Rawls’s theory Notes for April 19

Main points

We talked about the machinery of Rawls’s theory. This is laid out in the handout.

Comparison with other philosophers

A Theory of Justice is principally aimed at providing an alternative to utilitarianism. More specifically, Rawls sought to show that there is a theoretically sophisticated way of putting common sense ideas about justice into a systematic order. This is something that Mill had denied could be done in his chapter on justice.

The other alternative that Rawls sometimes mentions, intuitionism or intuitionistic balancing, is not theoretically sophisticated. It simply says that some ways of putting our ideas about justice together are intuitively better than others without offering any more explanation of why this is so.

Rawls’s views are similar to Hobbes’s insofar as both held that the specific rights people have depend on the rules of social institutions. Thus, neither believe in natural property rights. Instead, both held that property rights or rights to individual liberty are defined by the rules of social institutions. But while Hobbes held that these rules are all arbitrary, Rawls did not. He thought some are more just or fair than others. His theory of justice was meant to spell this out.


I suggested that the veil of ignorance does not have to be as complete as Rawls asserted in order to be fair. For example, I said that the parties could know what they regard as good in life so long as they didn’t know where they stand in the social hierarchy. The decision would still be fair, I said.

Nathaniel, Michael, and Sam all pointed out that I hadn’t specified how the parties with this knowledge could be prevented from ganging up on minorities. They’re right. I think the advantage goes to Rawls there.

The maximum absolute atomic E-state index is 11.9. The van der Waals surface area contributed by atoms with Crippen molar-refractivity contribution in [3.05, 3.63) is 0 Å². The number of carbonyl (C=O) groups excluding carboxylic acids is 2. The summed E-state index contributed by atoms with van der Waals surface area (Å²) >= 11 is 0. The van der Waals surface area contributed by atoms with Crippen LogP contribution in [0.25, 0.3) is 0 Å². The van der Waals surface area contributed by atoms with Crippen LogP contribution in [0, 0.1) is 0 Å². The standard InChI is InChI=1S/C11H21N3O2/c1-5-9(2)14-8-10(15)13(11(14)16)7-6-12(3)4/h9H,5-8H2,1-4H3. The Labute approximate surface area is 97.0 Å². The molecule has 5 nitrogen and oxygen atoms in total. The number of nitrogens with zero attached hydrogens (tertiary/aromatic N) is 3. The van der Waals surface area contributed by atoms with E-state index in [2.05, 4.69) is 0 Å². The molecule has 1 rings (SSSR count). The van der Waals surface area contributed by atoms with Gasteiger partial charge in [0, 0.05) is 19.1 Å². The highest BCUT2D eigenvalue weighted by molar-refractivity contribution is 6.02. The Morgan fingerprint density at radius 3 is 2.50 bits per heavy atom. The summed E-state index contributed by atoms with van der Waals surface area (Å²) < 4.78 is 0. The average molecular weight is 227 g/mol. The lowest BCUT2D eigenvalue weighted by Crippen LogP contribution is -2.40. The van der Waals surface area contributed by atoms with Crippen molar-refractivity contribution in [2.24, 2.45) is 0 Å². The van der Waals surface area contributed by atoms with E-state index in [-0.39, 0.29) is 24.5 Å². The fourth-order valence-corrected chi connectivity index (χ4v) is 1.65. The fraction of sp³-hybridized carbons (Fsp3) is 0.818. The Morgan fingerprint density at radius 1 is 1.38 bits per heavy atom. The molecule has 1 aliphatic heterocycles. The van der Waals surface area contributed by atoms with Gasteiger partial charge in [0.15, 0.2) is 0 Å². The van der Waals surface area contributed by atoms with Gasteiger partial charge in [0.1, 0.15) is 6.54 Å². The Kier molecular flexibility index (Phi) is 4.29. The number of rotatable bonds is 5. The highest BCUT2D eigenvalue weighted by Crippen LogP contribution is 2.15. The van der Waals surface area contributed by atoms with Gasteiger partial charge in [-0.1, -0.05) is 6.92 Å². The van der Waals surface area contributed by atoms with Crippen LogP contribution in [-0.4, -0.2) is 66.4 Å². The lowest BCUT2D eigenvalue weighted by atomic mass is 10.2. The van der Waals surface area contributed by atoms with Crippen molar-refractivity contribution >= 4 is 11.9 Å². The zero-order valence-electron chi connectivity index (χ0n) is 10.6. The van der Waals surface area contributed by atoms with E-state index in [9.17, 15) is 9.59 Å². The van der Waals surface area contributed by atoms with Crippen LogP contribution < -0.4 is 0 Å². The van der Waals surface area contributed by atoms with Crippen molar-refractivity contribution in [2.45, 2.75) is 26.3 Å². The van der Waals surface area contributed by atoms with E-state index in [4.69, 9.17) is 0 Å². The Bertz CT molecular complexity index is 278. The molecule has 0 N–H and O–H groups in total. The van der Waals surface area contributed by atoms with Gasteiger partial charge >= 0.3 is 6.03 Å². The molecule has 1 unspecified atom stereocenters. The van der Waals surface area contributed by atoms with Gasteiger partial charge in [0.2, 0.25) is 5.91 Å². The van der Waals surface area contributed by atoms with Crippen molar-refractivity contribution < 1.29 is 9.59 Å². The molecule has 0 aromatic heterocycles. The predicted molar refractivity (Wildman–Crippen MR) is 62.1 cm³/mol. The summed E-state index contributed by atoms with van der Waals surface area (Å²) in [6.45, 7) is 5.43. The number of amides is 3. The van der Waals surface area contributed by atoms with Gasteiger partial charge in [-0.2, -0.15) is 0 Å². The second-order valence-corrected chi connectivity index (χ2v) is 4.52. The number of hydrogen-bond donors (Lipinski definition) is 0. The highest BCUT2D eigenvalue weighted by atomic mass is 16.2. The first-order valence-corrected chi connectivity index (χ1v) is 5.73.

I also pointed out Rawls’s way of dealing with future generations. Rawls had the parties in the original position care about their grandchildren. He did this because the members of different generations are not in the circumstances of justice with one another: they cannot gain from cooperating with one another since earlier generations cannot benefit from what future generations do. It’s an incomplete solution at best: many of our decisions have implications for people far more than two generations away.

Jon asked why we couldn’t have an intergenerational original position. Part of the problem is that the decisions made in one generation affect who is alive in the subsequent generations. But there’s no simple reason why the suggestion has to fail. So why didn’t Rawls follow Jon’s suggestion? Some scholars think that Rawls was simply, and inappropriately, committed to the idea that the parties had to be in the circumstances of justice.** See Brian Barry, Theories of Justice (University of California Press, 1989), pp. 190–196.

This page was written by Michael Green for Social & Political Philosophy, Philosophy 33, Spring 2010. It was posted April 19, 2010.
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